John Egan is editor in chief at SpareFoot, which operates a marketplace that helps people find and book self-storage.

This post was originally published on RISMedia’s blog, Housecall. Check the blog daily for real estate tips and tricks for you and your clients.

Reprinted with permission from RISMedia. ©2015. All rights reserved.

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What to Expect When You’re Expecting (A Listing)

happy_buyerBy Gina Thelemann

Congrats! You’ve spent days, weeks or maybe even months trying and now it’s confirmed — you’re expecting (a listing). There are hundreds of books, blogs and coaches who have given their best advice about what to do when you land a listing lead, but you’re a busy expectant REALTOR®, so we’ve gathered the best advice below. Here’s a foolproof guide for how to acknowledge, prep and nurture your listing lead all the way to the closing table.

Euphoria, then anxiety

This is the moment you’ve been waiting for! Take a minute to celebrate your good fortune. Dance around, fist pump and send all your most positive vibes out into the universe.

Almost immediately, though, you’ll get a nagging feeling in your stomach. What do you do now? Can you handle this? Should you have prepared more for this moment?

Acknowledge and schedule a first appointment

It’s important not to lose your confidence. Your lead is counting on you, so be sure to follow up within five minutes. Depending on how far along you are, schedule an in-person home value analysis or even a listing appointment.

Nurture, your way

When you talk to other agents and brokers, they’ll have a lot of advice on how to follow up. Some swear by an 8×8 automated email plan, while others call once a day until they’re explicitly asked to stop. Others pretend to “swing by” their front door with a massive care package.

Here’s what none of the experts are telling you: This prospect is your, um, baby and it’s your responsibility to nurture it in the ways that feels best to you. Don’t be afraid to nix the “tried and true” methods that feel unnatural to you.

Surprise! It’s twins!

You didn’t even know it was a possibility, but in your listing appointment, your client asked you to represent them on the buyer side, too! This will be more work for you, but the rewards (ahem, commission) will be so worth it.

Start nesting

It’s important to prepare the home for the big change that is approaching. Make sure the homeowner cleans the home from top to bottom, and de-clutters to remove anything that will turn off potential sellers.

Have a plan for going public

It’s time to share the good news! Some people prefer to announce to everyone at once via social media, while others may leak to important contacts in advance. One thing is certain: in today’s low inventory market, there will be a lot of questions and interest, so be prepared for a big reaction.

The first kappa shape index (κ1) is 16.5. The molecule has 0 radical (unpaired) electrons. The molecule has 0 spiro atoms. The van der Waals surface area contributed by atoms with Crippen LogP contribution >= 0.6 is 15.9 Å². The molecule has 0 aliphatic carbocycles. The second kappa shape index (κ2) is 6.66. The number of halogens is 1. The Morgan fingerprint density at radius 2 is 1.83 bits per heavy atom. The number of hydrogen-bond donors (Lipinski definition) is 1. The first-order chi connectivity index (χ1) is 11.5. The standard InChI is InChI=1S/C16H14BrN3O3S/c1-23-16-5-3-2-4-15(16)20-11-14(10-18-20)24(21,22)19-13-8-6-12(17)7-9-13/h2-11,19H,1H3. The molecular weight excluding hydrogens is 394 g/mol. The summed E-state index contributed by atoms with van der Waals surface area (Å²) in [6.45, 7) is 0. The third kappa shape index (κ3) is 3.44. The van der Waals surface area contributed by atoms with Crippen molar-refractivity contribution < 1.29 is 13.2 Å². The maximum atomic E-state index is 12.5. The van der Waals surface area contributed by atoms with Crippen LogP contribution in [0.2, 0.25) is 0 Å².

Indulge in your cravings

It’s not pickles you want — it’s more listings. Don’t worry, that’s perfectly normal. Be sure to take care of yourself, though, because it can be easy to run yourself ragged as you try to be everything to everyone.

One last warning: Avoid alcohol and soft cheese (but eat all the cookies you want)

We probably don’t have to say this, but it’s important to avoid alcohol when you are hosting open houses or showings. Soft cheeses are also not a great call, as they can get messy and expensive.

A tried-and-true trick is to bake some cookies before any potential buyers come to the home. The smell of freshly baked goods will put everyone at ease, and you deserve a treat (or ten) if buyers are slow to show up.

Have a closing plan

Once a buyer is confirmed, be sure to make all the steps necessary to get to the closing table with ease. Use a closing table checklist to make sure everything goes off without a hitch.

Reprinted with permission from RISMedia. ©2015. All rights reserved.

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You Don’t Need to Be Psychic to Read a Homebuyer’s Mind

YoungHomeBy Courtney Soinski

When communicating with a new potential homebuyer, do you ever wish you could just read their mind? Contrary to popular belief, you don’t need to be psychic to figure out what a person is thinking.

Thanks to a recent survey conducted by Chase, we can now gain some insight from the mind of the home shopper. According to an article published by Housing Wire, “The Chase survey sampled 1,098 Americans with a qualifying age of 25 – 65, with a 500-respondent oversample among those who intend to buy a home within the next 18 months.” You’ll be able to explore what’s going on in a potential homebuyer’s mind when contemplating the major decision of buying a home.

I discovered a couple interesting statistics from the survey results, which you may find surprising. For example, 42% of respondents admitted that they are not at all concerned about completely understanding the mortgage process. However, when asking them questions about annual percentage rates, down payments and lenders, only 1 in 4 interested homebuyers answered correctly.

Additionally, these homebuyers are willing to jump right into the market. It was reported that 70% of prospective buyers are worried they’ll miss their chance to buy due to rising prices. This is all the more reason for homebuyers to take advantage of your professional real estate expertise, so they can make an informed decision.

While potential homebuyers do not know everything about the housing market, they are very willing to make that home purchase because of rising rental costs and low interest rates. It’s also important to note that 20% say the desire to make an upgrade from their current home was their top reason to buy.

Here is a detailed look at the survey’s findings:


Source: Housing Wire, Chase